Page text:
This is important to understanding the Republican’s mentality this year. They designed their entire convention around intentionally misunderstanding Obama’s suggestion that they didn’t build their fortunes alone, as if existing in a society is an anathema to them. I suppose it is. Society requires sacrifice, shared goals, compromise, and a sense of responsibility for one another. The GOP prefers the radical Randian vision of extreme social Darwinism – the poor don’t deserve a hand up; they had the same chance as anyone. Look at Mitt Romney, after all. He didn’t have any help from his dad, but he worked hard, and now he’s a billionaire! Why can’t you do that, kids growing up in the projects? Why don’t you start an investment firm, single mother of three? Why aren’t you growing your stock portfolio, college graduate who pays a thousand dollars a month in student loan debt?

It’s slander. Slander against the millions of people who work day and night at crap jobs and still can’t cover their basic needs. Slander against immigrants – documented or undocumented – who work backbreaking days harvesting crops so that all of us can eat. Slander against their bright, articulate children who have no chance to go to college because they fear deportation for themselves or their parents. Slander against people who worked for forty years for a company just to see their 401K evaporate in a Wall Street shell game. Slander against every single person who didn’t have the keys to Wall Street handed to them as a birthright. But Mitt Romney really doesn’t see it that way.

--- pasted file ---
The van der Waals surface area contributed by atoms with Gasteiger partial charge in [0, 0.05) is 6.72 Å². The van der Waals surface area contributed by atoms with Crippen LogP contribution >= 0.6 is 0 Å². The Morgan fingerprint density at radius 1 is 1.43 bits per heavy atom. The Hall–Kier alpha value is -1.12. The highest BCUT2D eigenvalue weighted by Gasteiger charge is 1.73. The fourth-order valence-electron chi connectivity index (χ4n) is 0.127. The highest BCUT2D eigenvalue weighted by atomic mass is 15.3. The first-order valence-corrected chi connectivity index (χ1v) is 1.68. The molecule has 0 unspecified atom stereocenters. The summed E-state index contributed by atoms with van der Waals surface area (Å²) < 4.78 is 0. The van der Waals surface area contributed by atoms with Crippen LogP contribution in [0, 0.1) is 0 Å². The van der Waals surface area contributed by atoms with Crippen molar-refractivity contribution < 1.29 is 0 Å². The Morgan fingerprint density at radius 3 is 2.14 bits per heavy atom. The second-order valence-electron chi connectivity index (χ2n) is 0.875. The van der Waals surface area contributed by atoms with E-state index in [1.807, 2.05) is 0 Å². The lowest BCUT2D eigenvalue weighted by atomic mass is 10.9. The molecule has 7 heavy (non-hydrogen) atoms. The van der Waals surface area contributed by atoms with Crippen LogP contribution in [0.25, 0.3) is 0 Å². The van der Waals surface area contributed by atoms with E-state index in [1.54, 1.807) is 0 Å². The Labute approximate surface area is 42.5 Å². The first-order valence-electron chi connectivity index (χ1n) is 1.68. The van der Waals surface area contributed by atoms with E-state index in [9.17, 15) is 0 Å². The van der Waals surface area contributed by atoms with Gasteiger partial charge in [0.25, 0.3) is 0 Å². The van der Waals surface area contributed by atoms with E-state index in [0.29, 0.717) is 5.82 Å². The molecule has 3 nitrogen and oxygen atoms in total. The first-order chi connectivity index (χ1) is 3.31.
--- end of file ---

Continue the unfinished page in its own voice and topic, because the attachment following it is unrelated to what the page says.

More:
“Oh, you were born with a silver spoon,” you know, “You never had to earn anything,” and so forth. And, and frankly, I was born with a silver spoon, which is the greatest gift you could have, which is to get born in America. I’ll tell ya, there is—95 percent of life is set up for you if you’re born in this country.